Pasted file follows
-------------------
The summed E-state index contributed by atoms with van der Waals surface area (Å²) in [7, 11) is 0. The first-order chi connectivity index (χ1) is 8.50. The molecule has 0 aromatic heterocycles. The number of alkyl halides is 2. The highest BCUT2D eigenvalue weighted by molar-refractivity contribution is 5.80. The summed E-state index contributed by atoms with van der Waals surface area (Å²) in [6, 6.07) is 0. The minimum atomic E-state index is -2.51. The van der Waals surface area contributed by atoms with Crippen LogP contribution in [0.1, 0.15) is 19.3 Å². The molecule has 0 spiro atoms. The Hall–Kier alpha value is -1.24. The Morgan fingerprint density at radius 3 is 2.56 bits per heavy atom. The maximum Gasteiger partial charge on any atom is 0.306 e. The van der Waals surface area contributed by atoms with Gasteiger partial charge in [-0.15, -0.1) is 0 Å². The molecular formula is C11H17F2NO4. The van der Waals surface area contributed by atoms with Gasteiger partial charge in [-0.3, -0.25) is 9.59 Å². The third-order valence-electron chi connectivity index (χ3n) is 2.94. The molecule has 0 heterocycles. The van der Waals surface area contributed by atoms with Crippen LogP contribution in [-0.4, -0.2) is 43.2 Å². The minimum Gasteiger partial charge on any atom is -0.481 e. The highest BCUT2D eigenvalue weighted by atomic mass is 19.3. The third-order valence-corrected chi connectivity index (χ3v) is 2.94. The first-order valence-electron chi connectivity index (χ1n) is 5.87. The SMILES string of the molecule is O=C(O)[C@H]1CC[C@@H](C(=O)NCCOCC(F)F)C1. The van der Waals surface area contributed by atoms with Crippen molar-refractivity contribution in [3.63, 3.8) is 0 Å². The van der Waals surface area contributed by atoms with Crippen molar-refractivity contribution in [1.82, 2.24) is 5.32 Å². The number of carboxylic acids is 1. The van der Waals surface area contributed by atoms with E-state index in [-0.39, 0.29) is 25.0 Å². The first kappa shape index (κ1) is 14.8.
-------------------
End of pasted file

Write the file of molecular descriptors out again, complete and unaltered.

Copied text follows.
The summed E-state index contributed by atoms with van der Waals surface area (Å²) in [7, 11) is 0. The first-order chi connectivity index (χ1) is 8.50. The molecule has 0 aromatic heterocycles. The number of alkyl halides is 2. The highest BCUT2D eigenvalue weighted by molar-refractivity contribution is 5.80. The summed E-state index contributed by atoms with van der Waals surface area (Å²) in [6, 6.07) is 0. The minimum atomic E-state index is -2.51. The van der Waals surface area contributed by atoms with Crippen LogP contribution in [0.1, 0.15) is 19.3 Å². The molecule has 0 spiro atoms. The Hall–Kier alpha value is -1.24. The Morgan fingerprint density at radius 3 is 2.56 bits per heavy atom. The maximum Gasteiger partial charge on any atom is 0.306 e. The van der Waals surface area contributed by atoms with Gasteiger partial charge in [-0.15, -0.1) is 0 Å². The molecular formula is C11H17F2NO4. The van der Waals surface area contributed by atoms with Gasteiger partial charge in [-0.3, -0.25) is 9.59 Å². The third-order valence-electron chi connectivity index (χ3n) is 2.94. The molecule has 0 heterocycles. The van der Waals surface area contributed by atoms with Crippen LogP contribution in [-0.4, -0.2) is 43.2 Å². The minimum Gasteiger partial charge on any atom is -0.481 e. The highest BCUT2D eigenvalue weighted by atomic mass is 19.3. The third-order valence-corrected chi connectivity index (χ3v) is 2.94. The first-order valence-electron chi connectivity index (χ1n) is 5.87. The SMILES string of the molecule is O=C(O)[C@H]1CC[C@@H](C(=O)NCCOCC(F)F)C1. The van der Waals surface area contributed by atoms with Crippen molar-refractivity contribution in [3.63, 3.8) is 0 Å². The van der Waals surface area contributed by atoms with Crippen molar-refractivity contribution in [1.82, 2.24) is 5.32 Å². The number of carboxylic acids is 1. The van der Waals surface area contributed by atoms with E-state index in [-0.39, 0.29) is 25.0 Å². The first kappa shape index (κ1) is 14.8.